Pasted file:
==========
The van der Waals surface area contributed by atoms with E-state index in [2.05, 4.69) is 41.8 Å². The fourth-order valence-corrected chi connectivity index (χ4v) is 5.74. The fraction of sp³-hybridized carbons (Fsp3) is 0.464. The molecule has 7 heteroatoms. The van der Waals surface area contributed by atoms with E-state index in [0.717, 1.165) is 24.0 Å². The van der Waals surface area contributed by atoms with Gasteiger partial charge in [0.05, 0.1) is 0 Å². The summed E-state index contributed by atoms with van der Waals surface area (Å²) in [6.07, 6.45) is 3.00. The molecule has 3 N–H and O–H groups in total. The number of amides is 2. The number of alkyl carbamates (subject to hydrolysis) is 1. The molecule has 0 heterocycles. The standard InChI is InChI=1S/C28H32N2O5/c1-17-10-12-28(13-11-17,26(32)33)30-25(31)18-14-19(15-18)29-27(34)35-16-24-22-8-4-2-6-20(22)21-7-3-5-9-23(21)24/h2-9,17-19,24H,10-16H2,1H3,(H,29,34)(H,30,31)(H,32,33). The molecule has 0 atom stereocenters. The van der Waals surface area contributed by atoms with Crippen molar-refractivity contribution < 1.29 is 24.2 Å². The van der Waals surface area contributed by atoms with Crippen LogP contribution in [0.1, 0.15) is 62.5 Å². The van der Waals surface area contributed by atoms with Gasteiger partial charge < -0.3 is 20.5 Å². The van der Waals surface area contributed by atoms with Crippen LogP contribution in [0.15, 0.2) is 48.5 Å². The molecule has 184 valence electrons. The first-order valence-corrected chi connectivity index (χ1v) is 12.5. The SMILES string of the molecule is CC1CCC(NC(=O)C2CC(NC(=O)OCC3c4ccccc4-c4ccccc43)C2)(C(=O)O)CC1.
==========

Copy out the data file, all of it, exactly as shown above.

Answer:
The van der Waals surface area contributed by atoms with E-state index in [2.05, 4.69) is 41.8 Å². The fourth-order valence-corrected chi connectivity index (χ4v) is 5.74. The fraction of sp³-hybridized carbons (Fsp3) is 0.464. The molecule has 7 heteroatoms. The van der Waals surface area contributed by atoms with E-state index in [0.717, 1.165) is 24.0 Å². The van der Waals surface area contributed by atoms with Gasteiger partial charge in [0.05, 0.1) is 0 Å². The summed E-state index contributed by atoms with van der Waals surface area (Å²) in [6.07, 6.45) is 3.00. The molecule has 3 N–H and O–H groups in total. The number of amides is 2. The number of alkyl carbamates (subject to hydrolysis) is 1. The molecule has 0 heterocycles. The standard InChI is InChI=1S/C28H32N2O5/c1-17-10-12-28(13-11-17,26(32)33)30-25(31)18-14-19(15-18)29-27(34)35-16-24-22-8-4-2-6-20(22)21-7-3-5-9-23(21)24/h2-9,17-19,24H,10-16H2,1H3,(H,29,34)(H,30,31)(H,32,33). The molecule has 0 atom stereocenters. The van der Waals surface area contributed by atoms with Crippen molar-refractivity contribution < 1.29 is 24.2 Å². The van der Waals surface area contributed by atoms with Crippen LogP contribution in [0.1, 0.15) is 62.5 Å². The van der Waals surface area contributed by atoms with Gasteiger partial charge < -0.3 is 20.5 Å². The van der Waals surface area contributed by atoms with Crippen LogP contribution in [0.15, 0.2) is 48.5 Å². The molecule has 184 valence electrons. The first-order valence-corrected chi connectivity index (χ1v) is 12.5. The SMILES string of the molecule is CC1CCC(NC(=O)C2CC(NC(=O)OCC3c4ccccc4-c4ccccc43)C2)(C(=O)O)CC1.